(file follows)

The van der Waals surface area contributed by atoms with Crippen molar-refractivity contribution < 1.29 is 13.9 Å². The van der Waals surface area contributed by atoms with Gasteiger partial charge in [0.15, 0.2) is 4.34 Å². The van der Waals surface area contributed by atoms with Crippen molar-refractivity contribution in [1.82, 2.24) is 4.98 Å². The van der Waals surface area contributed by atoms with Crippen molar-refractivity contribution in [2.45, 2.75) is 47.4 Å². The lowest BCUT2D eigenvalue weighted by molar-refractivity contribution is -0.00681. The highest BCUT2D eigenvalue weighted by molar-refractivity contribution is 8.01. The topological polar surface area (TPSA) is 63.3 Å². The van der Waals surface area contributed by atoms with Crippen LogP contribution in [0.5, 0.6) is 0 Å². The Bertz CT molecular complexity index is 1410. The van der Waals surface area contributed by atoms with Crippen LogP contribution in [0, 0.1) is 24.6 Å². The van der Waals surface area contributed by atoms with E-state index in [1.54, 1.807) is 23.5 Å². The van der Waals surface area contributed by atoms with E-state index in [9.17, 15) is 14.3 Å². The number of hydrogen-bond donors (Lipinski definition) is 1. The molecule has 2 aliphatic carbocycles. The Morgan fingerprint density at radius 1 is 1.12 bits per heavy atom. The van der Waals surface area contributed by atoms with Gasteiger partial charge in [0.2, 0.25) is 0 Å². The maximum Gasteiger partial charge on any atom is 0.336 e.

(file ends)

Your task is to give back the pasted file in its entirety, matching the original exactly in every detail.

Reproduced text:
The van der Waals surface area contributed by atoms with Crippen molar-refractivity contribution < 1.29 is 13.9 Å². The van der Waals surface area contributed by atoms with Gasteiger partial charge in [0.15, 0.2) is 4.34 Å². The van der Waals surface area contributed by atoms with Crippen molar-refractivity contribution in [1.82, 2.24) is 4.98 Å². The van der Waals surface area contributed by atoms with Crippen molar-refractivity contribution in [2.45, 2.75) is 47.4 Å². The lowest BCUT2D eigenvalue weighted by molar-refractivity contribution is -0.00681. The highest BCUT2D eigenvalue weighted by molar-refractivity contribution is 8.01. The topological polar surface area (TPSA) is 63.3 Å². The van der Waals surface area contributed by atoms with Crippen LogP contribution in [0.5, 0.6) is 0 Å². The Bertz CT molecular complexity index is 1410. The van der Waals surface area contributed by atoms with Crippen LogP contribution in [0, 0.1) is 24.6 Å². The van der Waals surface area contributed by atoms with E-state index in [1.54, 1.807) is 23.5 Å². The van der Waals surface area contributed by atoms with E-state index in [9.17, 15) is 14.3 Å². The number of hydrogen-bond donors (Lipinski definition) is 1. The molecule has 2 aliphatic carbocycles. The Morgan fingerprint density at radius 1 is 1.12 bits per heavy atom. The van der Waals surface area contributed by atoms with Gasteiger partial charge in [0.2, 0.25) is 0 Å². The maximum Gasteiger partial charge on any atom is 0.336 e.